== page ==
Detection/Interdiction of Malware Carried by Application-Layer AMI Protocols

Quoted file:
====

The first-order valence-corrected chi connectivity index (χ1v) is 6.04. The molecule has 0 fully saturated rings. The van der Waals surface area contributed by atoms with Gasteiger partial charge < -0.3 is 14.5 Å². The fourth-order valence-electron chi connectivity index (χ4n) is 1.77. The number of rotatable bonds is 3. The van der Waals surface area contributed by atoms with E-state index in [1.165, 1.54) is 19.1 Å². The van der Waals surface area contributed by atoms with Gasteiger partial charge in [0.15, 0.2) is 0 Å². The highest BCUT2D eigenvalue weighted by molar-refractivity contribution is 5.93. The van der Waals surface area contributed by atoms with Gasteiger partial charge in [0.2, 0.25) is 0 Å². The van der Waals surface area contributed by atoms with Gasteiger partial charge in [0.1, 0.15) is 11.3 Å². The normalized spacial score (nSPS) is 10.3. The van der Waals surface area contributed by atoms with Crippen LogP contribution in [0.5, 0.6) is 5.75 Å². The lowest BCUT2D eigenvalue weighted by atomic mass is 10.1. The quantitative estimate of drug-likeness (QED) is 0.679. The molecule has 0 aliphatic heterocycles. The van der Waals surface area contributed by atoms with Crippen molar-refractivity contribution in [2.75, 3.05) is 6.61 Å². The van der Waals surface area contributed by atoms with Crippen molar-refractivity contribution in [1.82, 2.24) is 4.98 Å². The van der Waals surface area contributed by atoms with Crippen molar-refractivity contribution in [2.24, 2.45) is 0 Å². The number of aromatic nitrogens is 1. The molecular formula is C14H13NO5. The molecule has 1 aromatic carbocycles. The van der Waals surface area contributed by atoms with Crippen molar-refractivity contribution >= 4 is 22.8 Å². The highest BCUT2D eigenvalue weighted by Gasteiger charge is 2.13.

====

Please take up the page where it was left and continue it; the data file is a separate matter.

Malware could potentially hide in the payloads of standard application-layer protocols like C12.22 and DLMS/COSEM, which are extensively deployed in the AMI infrastructure. Previous work on this application-level malware detection problem by David M. Nicol and Huaiyu Zhu resulted in the proposal of a policy engine that analyzes both ingress and egress traffic from the application layer using a predefined set of policies or rules that check the packet semantics, analyze entropy levels, and look for ARM executable signatures in DLMS/COSEM protocol payloads. This project extended that approach by formulating a set of rules for analyzing C12.22 protocol payloads with an additional requirement of detecting x86 binary executables hiding in packets. Our approach was to formulate semantic and communication rules to detect anomalies in C12.22 protocol payloads; build a general framework for executing policy rules on C12.22 packets and provide capabilities for extensions; design signature-based policy rules and investigate machine-learning-based approaches to detect x86 binaries that could be in an obfuscated, encrypted, or compressed state inside the packet; evaluate the classification error rate and performance overhead; and integrate the policy engine with an open-source C12.22 library and demonstrate its functionality.